Thus, Ramabam clearly writes in Hilchos Ishus 12:6:
התנה הבעל שלא יתחייב באחד מן הדברים שהוא חייב בהן או שהתנת האשה שלא יזכה הבעל באחד מן הדברים שהוא זוכה בהם התנאי קיים חוץ משלשה דברים שאין התנאי מועיל בהן וכל המתנה עליהן תנאו בטל ואלו הן עונתה ועיקר כתובתה וירושתה:
And again in 12:9:
ובשאר הדברים תנאו קיים כגון שהתנה עמה שאין לה שאר וכסות על מנת שלא יאכל פירות נכסיה וכל כיוצא בזה תנאו קיים:
This is also in Shulchan Aruch Even HaEzer 69:6.
What Mr. Scrooge has taught me in his comment is that he has a hard time with the idea of men committing themselves to long term Torah study while married to wives who voluntarily agree to rough it to maintain this goal. And he supports his position from the "text" of the Kesuba. He calls these things "against the kesuba" and, earlier, "against the gemara", such as the gemara in Kesubos.
Kesubos? Did he ever study masechet Kesubos? Daf Yomi, perhaps?
He must have had the flu at daf 62[b].
Do you know what period this is? This is what we call "Sefiras HaOmer". We do not make weddings or take haircuts during Sefiras HaOmer. Do you know why?
The gemara in Yevamos (62b) explains to us that it all has to do with one man: Rabbi Akiva. The gemara tells us that Rabbi Akiva had 12,000 pairs of students and they all died in one period. And the world was devastated! It was without Torah! The Torah would have been lost from us forever but he managed to rear 5 outstanding disciples: Rabbi Meir, Rabbi Yehuda, Rabbi Yosi, Rabbi, Shimon (ben Yochai), and Rabbi Elazar and they restored the Torah.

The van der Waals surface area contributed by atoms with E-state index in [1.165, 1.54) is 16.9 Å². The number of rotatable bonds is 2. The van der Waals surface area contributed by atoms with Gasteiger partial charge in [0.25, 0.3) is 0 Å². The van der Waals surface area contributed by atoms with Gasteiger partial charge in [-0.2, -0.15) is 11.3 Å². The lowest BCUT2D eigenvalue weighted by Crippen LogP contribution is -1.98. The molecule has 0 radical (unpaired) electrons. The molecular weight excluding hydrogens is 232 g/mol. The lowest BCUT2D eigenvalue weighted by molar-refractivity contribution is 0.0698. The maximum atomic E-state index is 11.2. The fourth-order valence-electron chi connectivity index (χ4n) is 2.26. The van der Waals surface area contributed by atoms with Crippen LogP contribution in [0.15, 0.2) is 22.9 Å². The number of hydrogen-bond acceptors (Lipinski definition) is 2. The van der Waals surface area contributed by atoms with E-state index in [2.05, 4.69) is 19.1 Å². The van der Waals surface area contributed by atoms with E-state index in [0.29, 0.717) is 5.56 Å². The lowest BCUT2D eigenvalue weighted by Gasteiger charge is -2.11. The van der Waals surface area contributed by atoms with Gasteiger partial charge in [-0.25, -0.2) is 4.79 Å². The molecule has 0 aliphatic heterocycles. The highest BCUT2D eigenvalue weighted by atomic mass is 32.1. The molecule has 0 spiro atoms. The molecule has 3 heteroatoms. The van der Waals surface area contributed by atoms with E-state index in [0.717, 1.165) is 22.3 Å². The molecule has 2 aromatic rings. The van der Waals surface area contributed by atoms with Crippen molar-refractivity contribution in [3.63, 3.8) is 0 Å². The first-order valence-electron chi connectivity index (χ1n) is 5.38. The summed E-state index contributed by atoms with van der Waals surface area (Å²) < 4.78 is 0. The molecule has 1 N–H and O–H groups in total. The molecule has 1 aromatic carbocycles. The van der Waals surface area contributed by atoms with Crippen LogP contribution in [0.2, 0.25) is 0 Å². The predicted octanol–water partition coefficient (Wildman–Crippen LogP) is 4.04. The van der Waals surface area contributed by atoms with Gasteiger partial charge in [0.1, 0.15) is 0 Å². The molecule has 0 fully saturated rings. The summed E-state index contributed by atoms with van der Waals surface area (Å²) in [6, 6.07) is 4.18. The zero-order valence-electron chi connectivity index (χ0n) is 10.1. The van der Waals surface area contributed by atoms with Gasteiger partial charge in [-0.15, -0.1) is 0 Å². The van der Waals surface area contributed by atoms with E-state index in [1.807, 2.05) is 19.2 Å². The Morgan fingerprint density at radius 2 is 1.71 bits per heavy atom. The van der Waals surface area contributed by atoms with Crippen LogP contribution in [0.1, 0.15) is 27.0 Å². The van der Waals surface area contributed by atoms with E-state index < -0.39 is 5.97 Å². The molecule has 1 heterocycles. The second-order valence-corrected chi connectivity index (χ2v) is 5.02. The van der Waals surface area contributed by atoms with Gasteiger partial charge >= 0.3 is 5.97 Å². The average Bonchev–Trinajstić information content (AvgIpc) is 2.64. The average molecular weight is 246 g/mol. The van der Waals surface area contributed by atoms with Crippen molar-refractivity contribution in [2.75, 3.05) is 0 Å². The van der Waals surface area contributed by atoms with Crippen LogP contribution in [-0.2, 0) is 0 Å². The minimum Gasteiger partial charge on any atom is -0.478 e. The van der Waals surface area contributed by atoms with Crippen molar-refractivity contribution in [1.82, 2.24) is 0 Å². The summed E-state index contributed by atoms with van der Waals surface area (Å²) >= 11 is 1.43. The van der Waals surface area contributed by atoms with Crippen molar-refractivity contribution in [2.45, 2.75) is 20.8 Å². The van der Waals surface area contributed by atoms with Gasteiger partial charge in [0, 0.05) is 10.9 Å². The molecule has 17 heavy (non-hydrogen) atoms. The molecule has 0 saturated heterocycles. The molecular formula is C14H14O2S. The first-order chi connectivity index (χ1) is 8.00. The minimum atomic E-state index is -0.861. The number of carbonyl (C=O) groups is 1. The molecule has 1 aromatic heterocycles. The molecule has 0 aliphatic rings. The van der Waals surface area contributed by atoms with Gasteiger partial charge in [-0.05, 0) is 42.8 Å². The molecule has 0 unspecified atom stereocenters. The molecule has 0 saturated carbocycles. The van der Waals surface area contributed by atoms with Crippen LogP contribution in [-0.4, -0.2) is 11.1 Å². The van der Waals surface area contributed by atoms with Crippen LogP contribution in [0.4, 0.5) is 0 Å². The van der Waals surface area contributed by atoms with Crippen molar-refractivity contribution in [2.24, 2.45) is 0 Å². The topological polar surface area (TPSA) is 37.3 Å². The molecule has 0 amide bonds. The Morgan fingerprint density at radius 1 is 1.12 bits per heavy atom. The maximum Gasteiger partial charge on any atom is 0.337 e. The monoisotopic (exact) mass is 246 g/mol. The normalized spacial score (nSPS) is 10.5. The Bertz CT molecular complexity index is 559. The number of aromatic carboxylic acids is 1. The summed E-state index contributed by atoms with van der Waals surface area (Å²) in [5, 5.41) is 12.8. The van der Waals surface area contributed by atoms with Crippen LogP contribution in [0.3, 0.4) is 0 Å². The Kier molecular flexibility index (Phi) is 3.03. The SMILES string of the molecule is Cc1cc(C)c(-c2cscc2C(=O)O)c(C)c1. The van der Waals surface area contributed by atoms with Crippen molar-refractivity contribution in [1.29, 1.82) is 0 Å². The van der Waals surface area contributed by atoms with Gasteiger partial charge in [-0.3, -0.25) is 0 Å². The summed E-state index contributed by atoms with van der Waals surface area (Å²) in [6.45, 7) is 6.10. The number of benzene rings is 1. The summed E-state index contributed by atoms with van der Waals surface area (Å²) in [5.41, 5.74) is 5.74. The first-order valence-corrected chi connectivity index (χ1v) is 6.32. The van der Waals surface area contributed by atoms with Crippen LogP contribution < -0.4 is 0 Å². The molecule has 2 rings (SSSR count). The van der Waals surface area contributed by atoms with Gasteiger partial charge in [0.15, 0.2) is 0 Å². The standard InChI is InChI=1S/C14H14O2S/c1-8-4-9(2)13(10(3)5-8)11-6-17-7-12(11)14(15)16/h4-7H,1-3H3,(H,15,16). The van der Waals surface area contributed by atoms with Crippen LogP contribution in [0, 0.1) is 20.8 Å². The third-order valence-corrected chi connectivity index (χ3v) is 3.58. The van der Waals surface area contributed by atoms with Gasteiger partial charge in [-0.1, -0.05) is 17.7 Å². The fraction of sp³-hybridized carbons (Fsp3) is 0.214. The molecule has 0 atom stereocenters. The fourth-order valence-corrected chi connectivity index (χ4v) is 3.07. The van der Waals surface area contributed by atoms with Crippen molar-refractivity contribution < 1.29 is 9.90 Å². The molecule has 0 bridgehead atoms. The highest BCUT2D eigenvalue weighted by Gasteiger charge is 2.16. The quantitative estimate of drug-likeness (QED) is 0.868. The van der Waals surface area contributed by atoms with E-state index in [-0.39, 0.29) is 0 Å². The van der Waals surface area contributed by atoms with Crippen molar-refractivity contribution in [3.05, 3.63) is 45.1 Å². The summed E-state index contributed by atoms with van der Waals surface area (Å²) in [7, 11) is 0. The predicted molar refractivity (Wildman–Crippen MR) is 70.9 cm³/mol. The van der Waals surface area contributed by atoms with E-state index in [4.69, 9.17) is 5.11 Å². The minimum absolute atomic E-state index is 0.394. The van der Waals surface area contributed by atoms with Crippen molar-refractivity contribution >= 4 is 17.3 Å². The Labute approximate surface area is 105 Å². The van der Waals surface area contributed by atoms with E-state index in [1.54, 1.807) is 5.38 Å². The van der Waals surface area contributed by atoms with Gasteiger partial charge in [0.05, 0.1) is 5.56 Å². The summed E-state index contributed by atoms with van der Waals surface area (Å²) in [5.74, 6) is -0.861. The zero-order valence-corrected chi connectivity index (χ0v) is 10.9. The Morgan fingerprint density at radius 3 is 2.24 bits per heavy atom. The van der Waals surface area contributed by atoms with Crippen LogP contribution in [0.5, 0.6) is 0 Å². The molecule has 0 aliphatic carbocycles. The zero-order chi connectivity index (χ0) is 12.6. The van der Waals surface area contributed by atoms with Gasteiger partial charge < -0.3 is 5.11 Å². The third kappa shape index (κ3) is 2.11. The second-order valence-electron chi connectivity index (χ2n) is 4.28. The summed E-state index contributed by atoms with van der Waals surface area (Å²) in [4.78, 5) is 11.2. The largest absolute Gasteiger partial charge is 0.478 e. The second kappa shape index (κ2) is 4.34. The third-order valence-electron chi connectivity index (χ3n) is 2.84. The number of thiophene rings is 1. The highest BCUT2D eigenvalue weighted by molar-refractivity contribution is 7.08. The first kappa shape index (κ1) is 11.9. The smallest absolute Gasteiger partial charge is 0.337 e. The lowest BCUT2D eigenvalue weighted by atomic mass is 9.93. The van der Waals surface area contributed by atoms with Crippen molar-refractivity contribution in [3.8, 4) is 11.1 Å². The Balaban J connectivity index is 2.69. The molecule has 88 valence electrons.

Did you hear that? The Romans had effectively destroyed all centers and avenues of learning. Nobody except Rabbi Akiva knew the Torah inside and out. Initially we had 24,000 scholars still available to maintain the flame of Torah, but, suddenly, they all died. And the Torah would have been lost from us forever (and us with it) if not for the erudition, scholarship, perseverence, and mesiras nefesh of this one man. He started over again and brought it all back.
How did he get to be such a scholar, leader, and moser nefesh?
Let's look at the gemara in Kesubos 62b-63a:
Rabbi Akiva was the shepherd of Ben Kalba Savua. He noticed that his daughter was chaste and worthy and said to her, "If you will be betrothed to me, I will study Torah." ...He went to yeshiva for 12 years. He returned with 12,000 students and heard an old man tell his wife, "How long will you accept being a living widow?"...She said, "If he would listen to me, he will stay another 12 years."... He went back for another 12 years and returned with 24,000 students...he sais to his students, "What is mine and yours, is actually hers."24 years of no she'er, k'sus, and onah to sit and study! 24 uninterrupted years! This was not the YU semicha program. It was the equivalent, if not the superior, of Moshe Rabbenu learning Torah for 40 days and 40 nights. Every minute was needed for him to become Rabbi Akiva. And if he wasn't Rabbi Akiva, we would all be lost!
But wait! Didn't Rabbi Akiva have a wife? Didn't he write a kesuba? Doesn't it say that he must provide for her? Isn't this against the kesuba that we all sign? And he had a well paying job, to boot!
How can he do such a thing? What a skunk! So what if the Jews just underwent a Holocaust and a churban and Torah is being forgotten from Klal Yisroel?! It says in the kesuba you gotta work, remember?? Okay, so all of klal Yisroel will be swallowed up, but at least we won't go with an empty stomach.
This is what my commenter, Ebenezer, seems to think.
Now, of course, no woman is required to forfeit her marital rights and marry somebody who will study and not provide for her. If you don't want to marry somebody who is busy maintaining the Torah and keeping the Jewish people open for business, then don't.
But, then again, nobody will say about you, "What's mine and yours is hers!"